I know it’s something of a stuck record and I really do try my best to write about other stuff between each Winegum Covid summary – basically, anything that has bugger-all to do with the coronavirus and can hopefully take your minds off it when reading as much as it does me when writing. As long as I’m taken away from this depressing narrative for the duration, it’s a minor achievement. But if it was just me holed-up in my den having to wrestle with the usual demons, I’d at least be equipped with the standard tools that I always call upon to provide a temporary fix. Where this differs is the impact it has had on respite from that tussle. My 14-year-old niece is marooned in Bolton and her Greater Manchester postcode means she can’t visit during the impending half-term; and one of my oldest and most rewarding friendships that was previously a weekly meet has now lapsed to one encounter in the last six months. Those are just my own little things – little when it comes to the bigger picture, but the abrupt loss of which has been pretty devastating to me personally.

Yet, we all have these little things; join them together and we can see one hell of a patchwork quilt of social bereavement spreading across the country like a…well…a virus. When the dust has eventually settled and some semblance of normality has asserted itself, one cannot help but wonder which will be responsible for the greater long-term damage to the delicate fabric of this country – Covid-19 or Lockdown ’20.

© The Editor

4 thoughts on “LOCKDOWN, DEEPER DOWN

  1. You have our sympathy in straining to find topics other than a random virus to fill your scripts but, just as it seems to overwhelm all other issues in play (who gives a shit about Brexit right now?), we are offered the bonus of occasional glimpses into the real politics – such as the unsubtly self-serving Andy Burnham blatantly burnishing his next mayoral election campaign at the expense of his disadvantaged electors in Manchester, which should be a precious lesson to all potential gamblers in failed poker-playing.

    This is one of those events for which there is no ‘right’ answer, that impossible balance between incalculable national economic carnage and dead grannies defies normal judgement, so whatever approach is promoted can be roundly criticised – because it can’t be ‘right’, ergo it must be ‘wrong’.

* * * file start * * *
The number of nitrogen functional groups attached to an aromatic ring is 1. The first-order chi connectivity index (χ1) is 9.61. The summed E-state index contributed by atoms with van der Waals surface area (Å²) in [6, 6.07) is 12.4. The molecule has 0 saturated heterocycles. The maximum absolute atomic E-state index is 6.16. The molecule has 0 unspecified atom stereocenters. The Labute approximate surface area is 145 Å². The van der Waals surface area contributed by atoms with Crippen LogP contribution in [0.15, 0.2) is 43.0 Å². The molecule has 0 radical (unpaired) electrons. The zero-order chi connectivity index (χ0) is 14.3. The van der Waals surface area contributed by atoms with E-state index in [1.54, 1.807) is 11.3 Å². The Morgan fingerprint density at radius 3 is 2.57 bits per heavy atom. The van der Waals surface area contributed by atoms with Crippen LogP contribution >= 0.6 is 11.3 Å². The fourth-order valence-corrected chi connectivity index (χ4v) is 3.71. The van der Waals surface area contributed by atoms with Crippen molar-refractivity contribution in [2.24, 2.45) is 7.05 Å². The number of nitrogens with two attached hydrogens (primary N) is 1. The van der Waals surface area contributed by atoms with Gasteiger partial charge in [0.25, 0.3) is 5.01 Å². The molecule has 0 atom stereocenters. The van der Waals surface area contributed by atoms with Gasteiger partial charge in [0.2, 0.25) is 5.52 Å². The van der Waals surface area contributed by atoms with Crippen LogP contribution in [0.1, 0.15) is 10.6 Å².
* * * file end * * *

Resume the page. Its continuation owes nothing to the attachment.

There will be times most days when Boris & Co regret winning the last election, what fun they could have had heckling PM Jeremy Corbyn from across the floor and across the media, but they are where they are, the music stopped and they’re left clutching that toxic parcel of fate. You’ve got to smile sometimes, schadenfreude can usually lighten any darkness.

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  2. Once again in the case of NZ the (majority) of people are in favour of strict lock-downs just look at the election majority (in a proportional representation election).
    As I mentioned previously I was in Trinidad when the shit hit. They still have the borders completely closed
    Nationals abroad have had to stay where they were since March unless they get an exemption from the “minister of national security” and then hire a private charter to get them back.
    It’s a matter of risk assessment (which people are very poor at) they have, just this week, reached 100 covid deaths whereas the normal annual murder rate runs at about 500 (yes the caribbean is a dangerous place).

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    1. Re NZ, recent polls here also suggest a surprising amount of people are still pro-lockdown, presumably those of the ‘I’m alright, Jack’ persuasion. Unfortunately, it seems many cannot believe in the existence of hardship until they personally experience it. Well, if we carry on like this, it may just come their way soon enough.